Two years on from its inception, the Corto in Bra short film festival returns to Piedmont, with Slow Food on Film, a gastronomic festival-within-a-festival, celebrating the marriage between food and short films. The idea behind this unique collection of films is to reveal the cultural component of food and nutrition through the freest, boldest and most experimental genre of all: the short. Food is a universal theme which, more than others, represents our identity as people and individuals. How much does what we eat from our plates reveal about us?
Shorts, which conventionally last less than 30 minutes, are all about newcomers, experimentation, research, tight budgets , total freedom from production constraints, the box office and hesitant backers. This is why, far more than full-length features, they manage to handle food in surprising, fresh, irreverent, rich and ‘appetizing’ ways. This is also why the festival immediately garnered great interest from both the media and the public at its debut in 2002.
Then 21 shorts from nine countries were shown; this year the winner of the Golden Snail award and the cash prize of 5,000 euros will be chosen from 33 from 16 different countries. The all-encompassing theme of food is addressed in the most varied of ways. There is food as a family rite, which brings parents and children together round the table, stirring up or resolving conflicts: from the oysters on the shoreline in the New Zealand Rockpool, to the painful impromptu picnic of the German Im Sommer, the grandfather-grandchild head-to-head in Tunanooda, the sardonic birthday dinner of the Italian Un desiderio inconfessabile, the threatening, most Irish of silences of Sunday and the ritual of stormy family meals in the Israeli Marak Off.
Then come food as consolation, with tortellini subsuming the pain of a loss in Crapa Pansa, and food as a gesture, as seen in the little rich girl giving a sweetmeat to a tramp in Confection. There’s also food as a challenge, as in the fabulous tart tournament in Easy as Pie (USA), the seduction from afar in Punti di Vista (Italy), the rush against time in Last Mango in Dublin (Ireland again) and the culinary contest of De la tête aux pieds, in which eight French cooks have to compete for the pleasure of a Nazi officer.
Then there’s passion: food as an object of desire in Pork Chop from Hong Kong, in which the female protagonist is turned on by pork chops, and food as an instrument of desire, embodied by the arrival of a new sous-chef in the kitchen in Cookin’; in the restaurant that gives the title to the Canadian Chez Amore; in the fast food outlet of the Dutch Joy Meal, by Mathijs Geijskes, where a meal is the equivalent of remote sexual intercourse; and in the pathological relationship between benefactor and pupil in Gourmet Baby (Singapore/USA), a gastronomically-slanted reworking of Lolita.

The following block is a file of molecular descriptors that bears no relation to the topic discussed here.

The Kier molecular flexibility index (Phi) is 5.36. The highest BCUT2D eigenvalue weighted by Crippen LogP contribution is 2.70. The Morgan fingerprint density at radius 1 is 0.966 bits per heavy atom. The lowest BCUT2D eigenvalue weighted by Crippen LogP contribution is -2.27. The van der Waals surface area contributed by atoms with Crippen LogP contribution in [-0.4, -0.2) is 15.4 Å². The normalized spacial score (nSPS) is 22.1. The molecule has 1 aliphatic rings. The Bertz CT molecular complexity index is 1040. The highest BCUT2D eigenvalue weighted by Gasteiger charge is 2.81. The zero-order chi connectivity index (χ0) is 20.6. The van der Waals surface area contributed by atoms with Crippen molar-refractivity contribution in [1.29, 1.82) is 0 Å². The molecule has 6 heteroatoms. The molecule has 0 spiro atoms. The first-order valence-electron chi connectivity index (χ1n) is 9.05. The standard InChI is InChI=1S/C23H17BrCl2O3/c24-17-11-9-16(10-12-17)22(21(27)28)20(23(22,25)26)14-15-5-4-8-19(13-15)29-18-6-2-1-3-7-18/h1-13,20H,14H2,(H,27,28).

Then we have food as the mirror of feelings: in a Swiss film the Soufflè of the title grows like a relationship, coffee becomes bitter in the Belgian Koffie, fish is the symbol of the lack of ability of father and son to communicate in Fishtale from Ireland. On the other hand it is food itself that plays the leading role in the Spanish Desaliñada, a love story between a salad and a cod, and the Brazilian horror cartoon A Lasanha Assassina. There is more animation in the visionary Eat by Bill Plympton (USA), which sees food as the liberation of the unconscious. Food is a gamefor the bungling God in the Irish God’s Kitchen by Paki Smith. The nightmare of diets is made fun of in Idole Mio (Germany), another animated film, and in Tunanooda (USA) which recounts tales told by a grandfather to his grandson. Food as alienation is that of the forced smiles of employees in a fast food chain ( Sei quello che mangi, Italy) while it is the school of life for the teacher-chef of Poulet cocotte (France).